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Men, Women & Children

‘Men, Women & Children’ Review – London Film Festival

As the curtain closed on Jason Reitman's latest adaptation, a very heavy sense of irony lingers throughout the Odeon Leicester Square as all us critics jump on Facebook and Twitter to comment on a film which paints a crippling and bruising portrait of our technological dependencies. That's not to say Men, Women & Children as a whole is without heart or emotion, on the contrary. Using the Internet, smartphones and Wi-Fi signalling as a filmic landscape, Reitman crafts a beautifully transient, profoundly poignant and irrecoverably related character drama which channels strands of our modern society superbly. The film follows a…

Review Overview

Story
Direction
Cinematography
Performance

#Fantastic

Summary : Beautifully penned, expertly performed and laden with hard-hitting truth, Jason Reitman has crafted a film - and indeed a commentary - for our digital age.

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As the curtain closed on Jason Reitman‘s latest adaptation, a very heavy sense of irony lingers throughout the Odeon Leicester Square as all us critics jump on Facebook and Twitter to comment on a film which paints a crippling and bruising portrait of our technological dependencies. That’s not to say Men, Women & Children as a whole is without heart or emotion, on the contrary. Using the Internet, smartphones and Wi-Fi signalling as a filmic landscape, Reitman crafts a beautifully transient, profoundly poignant and irrecoverably related character drama which channels strands of our modern society superbly.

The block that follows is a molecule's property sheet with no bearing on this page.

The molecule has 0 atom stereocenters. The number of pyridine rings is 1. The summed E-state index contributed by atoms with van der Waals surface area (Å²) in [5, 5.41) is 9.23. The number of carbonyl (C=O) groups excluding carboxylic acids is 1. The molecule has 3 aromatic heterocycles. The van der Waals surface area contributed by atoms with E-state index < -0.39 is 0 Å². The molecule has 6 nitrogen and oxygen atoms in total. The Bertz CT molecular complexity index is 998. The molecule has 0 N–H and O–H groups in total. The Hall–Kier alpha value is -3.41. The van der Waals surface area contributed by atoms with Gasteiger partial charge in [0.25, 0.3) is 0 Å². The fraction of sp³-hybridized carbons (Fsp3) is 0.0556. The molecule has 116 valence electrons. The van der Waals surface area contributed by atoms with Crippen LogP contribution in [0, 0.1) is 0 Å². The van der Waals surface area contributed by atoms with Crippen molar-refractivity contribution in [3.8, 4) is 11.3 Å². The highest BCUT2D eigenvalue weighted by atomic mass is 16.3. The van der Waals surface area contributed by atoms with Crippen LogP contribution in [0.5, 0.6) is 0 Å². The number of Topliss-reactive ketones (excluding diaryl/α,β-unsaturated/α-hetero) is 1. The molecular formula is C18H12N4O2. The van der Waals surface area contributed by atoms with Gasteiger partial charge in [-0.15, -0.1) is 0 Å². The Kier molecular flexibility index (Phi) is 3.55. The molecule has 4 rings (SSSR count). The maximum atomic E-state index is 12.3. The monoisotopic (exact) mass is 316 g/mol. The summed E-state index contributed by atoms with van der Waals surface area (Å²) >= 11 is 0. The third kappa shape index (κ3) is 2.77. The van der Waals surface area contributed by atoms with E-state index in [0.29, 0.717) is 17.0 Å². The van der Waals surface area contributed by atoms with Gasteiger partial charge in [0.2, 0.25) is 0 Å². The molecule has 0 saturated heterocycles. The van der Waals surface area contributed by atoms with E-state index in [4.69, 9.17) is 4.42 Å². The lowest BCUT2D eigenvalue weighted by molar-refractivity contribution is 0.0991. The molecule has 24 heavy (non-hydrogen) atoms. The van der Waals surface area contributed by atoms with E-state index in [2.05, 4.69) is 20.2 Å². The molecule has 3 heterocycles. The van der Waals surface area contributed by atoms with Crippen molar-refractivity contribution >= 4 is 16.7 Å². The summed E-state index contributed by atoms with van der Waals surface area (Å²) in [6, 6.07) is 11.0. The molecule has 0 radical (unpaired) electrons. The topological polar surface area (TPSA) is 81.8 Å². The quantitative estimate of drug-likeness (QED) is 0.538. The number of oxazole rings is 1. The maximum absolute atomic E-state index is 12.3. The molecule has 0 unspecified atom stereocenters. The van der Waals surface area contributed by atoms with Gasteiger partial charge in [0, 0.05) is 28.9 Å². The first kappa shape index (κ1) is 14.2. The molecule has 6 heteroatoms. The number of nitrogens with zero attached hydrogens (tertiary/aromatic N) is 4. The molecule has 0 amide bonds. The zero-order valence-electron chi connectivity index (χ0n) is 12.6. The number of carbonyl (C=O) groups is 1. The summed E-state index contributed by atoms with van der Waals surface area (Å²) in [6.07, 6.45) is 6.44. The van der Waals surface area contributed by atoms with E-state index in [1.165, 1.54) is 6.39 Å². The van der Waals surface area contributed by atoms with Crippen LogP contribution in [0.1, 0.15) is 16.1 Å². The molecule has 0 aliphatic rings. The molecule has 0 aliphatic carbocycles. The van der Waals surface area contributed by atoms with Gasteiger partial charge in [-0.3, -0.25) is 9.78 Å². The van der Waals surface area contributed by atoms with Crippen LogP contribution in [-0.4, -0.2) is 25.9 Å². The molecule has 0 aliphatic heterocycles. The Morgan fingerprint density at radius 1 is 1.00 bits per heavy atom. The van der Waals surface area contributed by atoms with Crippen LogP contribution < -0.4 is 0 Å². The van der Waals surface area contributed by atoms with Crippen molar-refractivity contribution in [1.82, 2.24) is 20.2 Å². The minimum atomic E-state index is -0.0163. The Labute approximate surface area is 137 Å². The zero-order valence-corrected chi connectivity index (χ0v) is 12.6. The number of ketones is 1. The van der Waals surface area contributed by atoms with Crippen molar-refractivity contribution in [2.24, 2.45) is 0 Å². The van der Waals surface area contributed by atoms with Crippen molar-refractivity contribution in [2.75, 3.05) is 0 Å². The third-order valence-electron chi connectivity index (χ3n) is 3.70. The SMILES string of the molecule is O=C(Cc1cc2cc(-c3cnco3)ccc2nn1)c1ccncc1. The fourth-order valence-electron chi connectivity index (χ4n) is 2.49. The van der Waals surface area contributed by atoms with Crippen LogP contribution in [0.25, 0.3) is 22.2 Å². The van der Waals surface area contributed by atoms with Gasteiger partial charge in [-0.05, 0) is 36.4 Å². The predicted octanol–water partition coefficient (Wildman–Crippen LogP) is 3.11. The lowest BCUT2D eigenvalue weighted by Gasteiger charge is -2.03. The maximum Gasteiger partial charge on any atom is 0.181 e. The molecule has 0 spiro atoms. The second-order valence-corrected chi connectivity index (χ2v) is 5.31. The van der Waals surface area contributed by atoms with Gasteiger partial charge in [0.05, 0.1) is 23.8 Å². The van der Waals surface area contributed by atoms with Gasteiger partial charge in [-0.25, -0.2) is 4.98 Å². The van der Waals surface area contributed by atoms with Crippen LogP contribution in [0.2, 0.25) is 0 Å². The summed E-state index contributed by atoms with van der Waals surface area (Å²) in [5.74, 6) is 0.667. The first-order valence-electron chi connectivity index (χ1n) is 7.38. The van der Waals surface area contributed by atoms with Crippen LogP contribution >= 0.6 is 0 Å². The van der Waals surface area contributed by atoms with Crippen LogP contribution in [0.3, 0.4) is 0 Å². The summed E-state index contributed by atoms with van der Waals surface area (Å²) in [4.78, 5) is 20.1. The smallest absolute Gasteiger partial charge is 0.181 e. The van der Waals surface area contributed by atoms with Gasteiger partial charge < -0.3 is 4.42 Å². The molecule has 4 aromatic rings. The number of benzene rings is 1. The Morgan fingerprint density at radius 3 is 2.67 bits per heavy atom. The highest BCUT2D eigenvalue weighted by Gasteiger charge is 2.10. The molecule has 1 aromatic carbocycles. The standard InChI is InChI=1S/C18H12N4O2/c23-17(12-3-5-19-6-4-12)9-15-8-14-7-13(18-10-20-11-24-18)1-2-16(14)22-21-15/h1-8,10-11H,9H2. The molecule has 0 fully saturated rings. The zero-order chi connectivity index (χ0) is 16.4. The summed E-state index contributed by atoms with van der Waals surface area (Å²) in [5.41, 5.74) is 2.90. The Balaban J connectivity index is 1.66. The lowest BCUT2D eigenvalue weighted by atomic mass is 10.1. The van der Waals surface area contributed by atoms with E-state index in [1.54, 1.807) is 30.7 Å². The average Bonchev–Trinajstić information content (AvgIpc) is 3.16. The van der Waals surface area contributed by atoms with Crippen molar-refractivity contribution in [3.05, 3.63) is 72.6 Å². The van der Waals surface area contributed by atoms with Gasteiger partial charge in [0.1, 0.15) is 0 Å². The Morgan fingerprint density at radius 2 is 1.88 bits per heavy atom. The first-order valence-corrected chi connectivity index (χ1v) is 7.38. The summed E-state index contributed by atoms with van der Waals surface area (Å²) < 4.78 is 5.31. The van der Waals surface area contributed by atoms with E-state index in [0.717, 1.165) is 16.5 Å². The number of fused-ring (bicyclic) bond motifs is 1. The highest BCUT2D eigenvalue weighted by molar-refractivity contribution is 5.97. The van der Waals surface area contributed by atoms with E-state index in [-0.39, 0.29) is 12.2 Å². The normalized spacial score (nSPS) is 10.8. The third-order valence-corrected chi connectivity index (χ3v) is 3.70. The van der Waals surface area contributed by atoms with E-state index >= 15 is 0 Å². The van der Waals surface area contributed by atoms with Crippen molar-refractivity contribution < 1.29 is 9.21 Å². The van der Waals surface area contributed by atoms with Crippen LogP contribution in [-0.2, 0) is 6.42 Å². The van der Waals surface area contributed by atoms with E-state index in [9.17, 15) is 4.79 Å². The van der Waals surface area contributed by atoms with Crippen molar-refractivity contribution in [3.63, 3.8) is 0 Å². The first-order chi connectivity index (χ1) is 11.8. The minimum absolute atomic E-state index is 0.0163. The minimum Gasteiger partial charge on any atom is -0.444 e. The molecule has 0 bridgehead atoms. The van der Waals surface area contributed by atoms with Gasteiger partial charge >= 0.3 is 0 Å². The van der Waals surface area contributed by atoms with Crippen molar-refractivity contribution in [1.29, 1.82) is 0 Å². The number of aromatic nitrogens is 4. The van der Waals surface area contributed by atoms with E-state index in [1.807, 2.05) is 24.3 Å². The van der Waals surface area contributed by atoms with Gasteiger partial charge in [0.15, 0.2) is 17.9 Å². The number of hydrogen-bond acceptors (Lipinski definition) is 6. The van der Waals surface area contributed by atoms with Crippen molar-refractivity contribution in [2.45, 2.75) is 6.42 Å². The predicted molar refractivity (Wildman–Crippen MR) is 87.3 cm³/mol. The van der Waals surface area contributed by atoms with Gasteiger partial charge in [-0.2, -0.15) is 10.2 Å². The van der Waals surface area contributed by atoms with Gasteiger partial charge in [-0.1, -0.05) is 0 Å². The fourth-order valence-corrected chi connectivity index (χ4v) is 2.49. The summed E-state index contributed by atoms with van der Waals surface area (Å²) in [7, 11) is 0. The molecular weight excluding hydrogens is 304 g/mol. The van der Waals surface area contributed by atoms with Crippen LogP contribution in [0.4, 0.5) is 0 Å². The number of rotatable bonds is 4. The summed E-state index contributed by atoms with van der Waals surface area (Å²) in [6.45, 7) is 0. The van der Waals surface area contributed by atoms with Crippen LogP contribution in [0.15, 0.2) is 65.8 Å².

The film follows a cluster of high-schoolers and their parents as they attempt to prosper, build relationships and most importantly live, in the digital age we have become so accustomed to. The internet has altered our perceptions of love, body image, work ethics, management, sexuality and indeed interaction. As each character is tried and tested in their own personal – and private – scenarios, Reitman’s saga delicately interweaves to provide a densely populated yet intrinsically personal human drama.

Men, Women & ChildrenAdapted from Chad Kultgen‘s little-known novel, Reitman and co-writer Erin Cressinda Wilson exercise their cast, environments and most particularly points throughout to build a somewhat social retrospective. We venture behind closed doors and examine the nuclear family laden with adultery, the son whose sexual fantasies have elevated to particularly disturbing heights due to pornography addiction, the daughter whom has developed an eating disorder so she will be deemed desirable by the grunting Quarterback, and even the mother who looms over her child’s every online move; like a CIA tracking system pin-pointing a potential threat. The film starts as a street – one with a directed path – but before long, numerous avenues appear along the sidewalks; all detailed in design and all explored with nuanced credibility.